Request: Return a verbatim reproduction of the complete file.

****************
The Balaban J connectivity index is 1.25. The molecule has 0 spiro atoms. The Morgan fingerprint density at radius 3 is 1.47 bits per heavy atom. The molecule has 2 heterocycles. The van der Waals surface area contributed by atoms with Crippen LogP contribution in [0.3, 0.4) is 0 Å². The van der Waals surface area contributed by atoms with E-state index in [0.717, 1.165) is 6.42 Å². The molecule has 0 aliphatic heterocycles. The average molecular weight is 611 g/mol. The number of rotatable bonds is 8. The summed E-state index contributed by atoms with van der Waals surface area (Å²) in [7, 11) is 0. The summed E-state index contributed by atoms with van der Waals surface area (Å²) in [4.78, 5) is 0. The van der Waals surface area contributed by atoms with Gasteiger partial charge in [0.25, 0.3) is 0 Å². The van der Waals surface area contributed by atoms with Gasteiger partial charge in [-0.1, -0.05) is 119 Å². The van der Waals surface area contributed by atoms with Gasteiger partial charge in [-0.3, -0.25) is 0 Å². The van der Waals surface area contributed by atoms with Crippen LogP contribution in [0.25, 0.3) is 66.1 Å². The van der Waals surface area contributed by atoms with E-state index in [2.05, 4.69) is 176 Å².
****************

The Balaban J connectivity index is 1.25. The molecule has 0 spiro atoms. The Morgan fingerprint density at radius 3 is 1.47 bits per heavy atom. The molecule has 2 heterocycles. The van der Waals surface area contributed by atoms with Crippen LogP contribution in [0.3, 0.4) is 0 Å². The van der Waals surface area contributed by atoms with E-state index in [0.717, 1.165) is 6.42 Å². The molecule has 0 aliphatic heterocycles. The average molecular weight is 611 g/mol. The number of rotatable bonds is 8. The summed E-state index contributed by atoms with van der Waals surface area (Å²) in [7, 11) is 0. The summed E-state index contributed by atoms with van der Waals surface area (Å²) in [4.78, 5) is 0. The van der Waals surface area contributed by atoms with Gasteiger partial charge in [0.25, 0.3) is 0 Å². The van der Waals surface area contributed by atoms with Gasteiger partial charge in [-0.1, -0.05) is 119 Å². The van der Waals surface area contributed by atoms with Gasteiger partial charge in [-0.3, -0.25) is 0 Å². The van der Waals surface area contributed by atoms with Crippen LogP contribution in [0.25, 0.3) is 66.1 Å². The van der Waals surface area contributed by atoms with E-state index in [2.05, 4.69) is 176 Å².